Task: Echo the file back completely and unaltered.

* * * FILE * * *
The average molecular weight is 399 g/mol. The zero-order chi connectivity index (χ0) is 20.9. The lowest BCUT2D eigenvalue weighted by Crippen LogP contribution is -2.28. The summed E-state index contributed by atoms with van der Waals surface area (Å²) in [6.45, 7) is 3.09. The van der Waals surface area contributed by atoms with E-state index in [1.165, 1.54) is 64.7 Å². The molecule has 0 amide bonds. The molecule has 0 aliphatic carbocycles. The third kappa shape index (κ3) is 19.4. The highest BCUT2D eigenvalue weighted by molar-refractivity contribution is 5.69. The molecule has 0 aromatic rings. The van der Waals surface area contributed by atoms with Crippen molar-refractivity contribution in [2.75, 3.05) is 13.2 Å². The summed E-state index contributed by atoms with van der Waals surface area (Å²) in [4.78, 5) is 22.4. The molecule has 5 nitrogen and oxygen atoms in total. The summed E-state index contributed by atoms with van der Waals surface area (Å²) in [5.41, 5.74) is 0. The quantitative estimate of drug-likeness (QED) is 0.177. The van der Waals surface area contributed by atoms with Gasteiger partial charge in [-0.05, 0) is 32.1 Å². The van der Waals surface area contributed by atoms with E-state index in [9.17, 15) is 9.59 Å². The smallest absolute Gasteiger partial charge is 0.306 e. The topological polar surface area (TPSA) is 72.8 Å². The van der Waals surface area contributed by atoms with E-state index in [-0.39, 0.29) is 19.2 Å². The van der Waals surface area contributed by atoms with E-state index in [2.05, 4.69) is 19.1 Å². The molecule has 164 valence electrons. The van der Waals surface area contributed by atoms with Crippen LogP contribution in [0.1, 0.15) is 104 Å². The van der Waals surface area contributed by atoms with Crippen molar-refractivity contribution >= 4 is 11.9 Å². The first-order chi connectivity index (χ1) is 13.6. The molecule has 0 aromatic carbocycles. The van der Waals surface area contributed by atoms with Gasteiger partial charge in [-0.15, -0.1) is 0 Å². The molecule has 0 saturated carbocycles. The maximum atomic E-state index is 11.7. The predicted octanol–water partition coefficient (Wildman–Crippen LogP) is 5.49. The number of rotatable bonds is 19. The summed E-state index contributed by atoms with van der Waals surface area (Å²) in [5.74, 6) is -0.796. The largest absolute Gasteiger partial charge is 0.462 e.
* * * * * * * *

The average molecular weight is 399 g/mol. The zero-order chi connectivity index (χ0) is 20.9. The lowest BCUT2D eigenvalue weighted by Crippen LogP contribution is -2.28. The summed E-state index contributed by atoms with van der Waals surface area (Å²) in [6.45, 7) is 3.09. The van der Waals surface area contributed by atoms with E-state index in [1.165, 1.54) is 64.7 Å². The molecule has 0 amide bonds. The molecule has 0 aliphatic carbocycles. The third kappa shape index (κ3) is 19.4. The highest BCUT2D eigenvalue weighted by molar-refractivity contribution is 5.69. The molecule has 0 aromatic rings. The van der Waals surface area contributed by atoms with Crippen molar-refractivity contribution in [2.75, 3.05) is 13.2 Å². The summed E-state index contributed by atoms with van der Waals surface area (Å²) in [4.78, 5) is 22.4. The molecule has 5 nitrogen and oxygen atoms in total. The summed E-state index contributed by atoms with van der Waals surface area (Å²) in [5.41, 5.74) is 0. The quantitative estimate of drug-likeness (QED) is 0.177. The van der Waals surface area contributed by atoms with Gasteiger partial charge in [-0.05, 0) is 32.1 Å². The van der Waals surface area contributed by atoms with E-state index in [9.17, 15) is 9.59 Å². The smallest absolute Gasteiger partial charge is 0.306 e. The topological polar surface area (TPSA) is 72.8 Å². The van der Waals surface area contributed by atoms with E-state index in [-0.39, 0.29) is 19.2 Å². The van der Waals surface area contributed by atoms with E-state index in [2.05, 4.69) is 19.1 Å². The molecule has 164 valence electrons. The van der Waals surface area contributed by atoms with Crippen LogP contribution in [0.1, 0.15) is 104 Å². The van der Waals surface area contributed by atoms with Crippen molar-refractivity contribution >= 4 is 11.9 Å². The first-order chi connectivity index (χ1) is 13.6. The molecule has 0 aromatic carbocycles. The van der Waals surface area contributed by atoms with Gasteiger partial charge in [-0.15, -0.1) is 0 Å². The molecule has 0 saturated carbocycles. The maximum atomic E-state index is 11.7. The predicted octanol–water partition coefficient (Wildman–Crippen LogP) is 5.49. The number of rotatable bonds is 19. The summed E-state index contributed by atoms with van der Waals surface area (Å²) in [5.74, 6) is -0.796. The largest absolute Gasteiger partial charge is 0.462 e.